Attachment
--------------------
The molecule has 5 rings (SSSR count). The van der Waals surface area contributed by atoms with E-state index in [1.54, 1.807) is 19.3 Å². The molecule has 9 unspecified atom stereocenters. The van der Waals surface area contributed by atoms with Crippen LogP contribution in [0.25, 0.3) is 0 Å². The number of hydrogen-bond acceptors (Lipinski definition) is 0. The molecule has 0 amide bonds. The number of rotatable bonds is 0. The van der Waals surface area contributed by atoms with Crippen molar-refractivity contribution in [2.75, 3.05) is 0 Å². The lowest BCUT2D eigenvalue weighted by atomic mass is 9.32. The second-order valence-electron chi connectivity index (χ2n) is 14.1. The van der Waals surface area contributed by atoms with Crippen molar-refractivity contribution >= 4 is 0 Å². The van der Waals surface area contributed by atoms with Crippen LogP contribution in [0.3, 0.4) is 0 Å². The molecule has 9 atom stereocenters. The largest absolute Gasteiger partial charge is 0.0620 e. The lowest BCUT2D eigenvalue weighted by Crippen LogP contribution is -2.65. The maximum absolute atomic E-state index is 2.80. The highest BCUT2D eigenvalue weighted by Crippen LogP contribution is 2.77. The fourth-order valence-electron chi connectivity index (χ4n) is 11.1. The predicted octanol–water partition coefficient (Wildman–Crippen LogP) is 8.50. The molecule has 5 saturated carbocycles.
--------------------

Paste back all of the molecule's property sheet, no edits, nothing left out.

The molecule has 5 rings (SSSR count). The van der Waals surface area contributed by atoms with E-state index in [1.54, 1.807) is 19.3 Å². The molecule has 9 unspecified atom stereocenters. The van der Waals surface area contributed by atoms with Crippen LogP contribution in [0.25, 0.3) is 0 Å². The number of hydrogen-bond acceptors (Lipinski definition) is 0. The molecule has 0 amide bonds. The number of rotatable bonds is 0. The van der Waals surface area contributed by atoms with Crippen molar-refractivity contribution in [2.75, 3.05) is 0 Å². The lowest BCUT2D eigenvalue weighted by atomic mass is 9.32. The second-order valence-electron chi connectivity index (χ2n) is 14.1. The van der Waals surface area contributed by atoms with Crippen molar-refractivity contribution >= 4 is 0 Å². The van der Waals surface area contributed by atoms with Crippen LogP contribution in [0.3, 0.4) is 0 Å². The molecule has 9 atom stereocenters. The largest absolute Gasteiger partial charge is 0.0620 e. The lowest BCUT2D eigenvalue weighted by Crippen LogP contribution is -2.65. The maximum absolute atomic E-state index is 2.80. The highest BCUT2D eigenvalue weighted by Crippen LogP contribution is 2.77. The fourth-order valence-electron chi connectivity index (χ4n) is 11.1. The predicted octanol–water partition coefficient (Wildman–Crippen LogP) is 8.50. The molecule has 5 saturated carbocycles.